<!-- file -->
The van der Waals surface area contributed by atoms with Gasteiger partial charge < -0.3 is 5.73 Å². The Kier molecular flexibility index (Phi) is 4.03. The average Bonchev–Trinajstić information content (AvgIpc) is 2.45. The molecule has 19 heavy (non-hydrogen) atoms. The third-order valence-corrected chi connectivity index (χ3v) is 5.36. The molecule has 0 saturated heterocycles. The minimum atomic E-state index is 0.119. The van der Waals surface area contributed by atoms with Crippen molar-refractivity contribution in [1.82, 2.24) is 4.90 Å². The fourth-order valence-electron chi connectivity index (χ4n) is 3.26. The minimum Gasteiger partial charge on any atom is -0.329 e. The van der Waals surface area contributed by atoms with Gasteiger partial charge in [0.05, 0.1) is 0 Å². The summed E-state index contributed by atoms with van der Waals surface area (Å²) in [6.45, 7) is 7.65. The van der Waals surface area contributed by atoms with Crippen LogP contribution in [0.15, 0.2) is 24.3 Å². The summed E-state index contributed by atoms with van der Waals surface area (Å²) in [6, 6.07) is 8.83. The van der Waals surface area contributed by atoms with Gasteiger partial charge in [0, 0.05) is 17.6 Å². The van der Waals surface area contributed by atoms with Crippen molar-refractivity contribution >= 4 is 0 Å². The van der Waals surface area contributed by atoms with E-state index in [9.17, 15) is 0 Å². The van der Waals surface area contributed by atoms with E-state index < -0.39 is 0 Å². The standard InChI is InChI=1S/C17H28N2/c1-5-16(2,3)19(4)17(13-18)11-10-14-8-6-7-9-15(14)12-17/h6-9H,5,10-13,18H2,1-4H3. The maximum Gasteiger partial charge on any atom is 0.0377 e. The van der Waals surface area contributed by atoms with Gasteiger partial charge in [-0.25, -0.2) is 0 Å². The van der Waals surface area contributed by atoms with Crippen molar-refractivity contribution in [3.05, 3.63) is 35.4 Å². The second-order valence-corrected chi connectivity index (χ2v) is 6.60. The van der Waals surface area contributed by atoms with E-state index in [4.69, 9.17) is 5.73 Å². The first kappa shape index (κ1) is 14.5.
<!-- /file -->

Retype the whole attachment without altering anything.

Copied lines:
The van der Waals surface area contributed by atoms with Gasteiger partial charge < -0.3 is 5.73 Å². The Kier molecular flexibility index (Phi) is 4.03. The average Bonchev–Trinajstić information content (AvgIpc) is 2.45. The molecule has 19 heavy (non-hydrogen) atoms. The third-order valence-corrected chi connectivity index (χ3v) is 5.36. The molecule has 0 saturated heterocycles. The minimum atomic E-state index is 0.119. The van der Waals surface area contributed by atoms with Crippen molar-refractivity contribution in [1.82, 2.24) is 4.90 Å². The fourth-order valence-electron chi connectivity index (χ4n) is 3.26. The minimum Gasteiger partial charge on any atom is -0.329 e. The van der Waals surface area contributed by atoms with Gasteiger partial charge in [0.05, 0.1) is 0 Å². The summed E-state index contributed by atoms with van der Waals surface area (Å²) in [6.45, 7) is 7.65. The van der Waals surface area contributed by atoms with Crippen LogP contribution in [0.15, 0.2) is 24.3 Å². The summed E-state index contributed by atoms with van der Waals surface area (Å²) in [6, 6.07) is 8.83. The van der Waals surface area contributed by atoms with Gasteiger partial charge in [0, 0.05) is 17.6 Å². The van der Waals surface area contributed by atoms with Crippen molar-refractivity contribution >= 4 is 0 Å². The van der Waals surface area contributed by atoms with E-state index in [9.17, 15) is 0 Å². The van der Waals surface area contributed by atoms with E-state index < -0.39 is 0 Å². The standard InChI is InChI=1S/C17H28N2/c1-5-16(2,3)19(4)17(13-18)11-10-14-8-6-7-9-15(14)12-17/h6-9H,5,10-13,18H2,1-4H3. The maximum Gasteiger partial charge on any atom is 0.0377 e. The van der Waals surface area contributed by atoms with Gasteiger partial charge in [-0.25, -0.2) is 0 Å². The van der Waals surface area contributed by atoms with Crippen molar-refractivity contribution in [3.05, 3.63) is 35.4 Å². The second-order valence-corrected chi connectivity index (χ2v) is 6.60. The van der Waals surface area contributed by atoms with E-state index in [4.69, 9.17) is 5.73 Å². The first kappa shape index (κ1) is 14.5.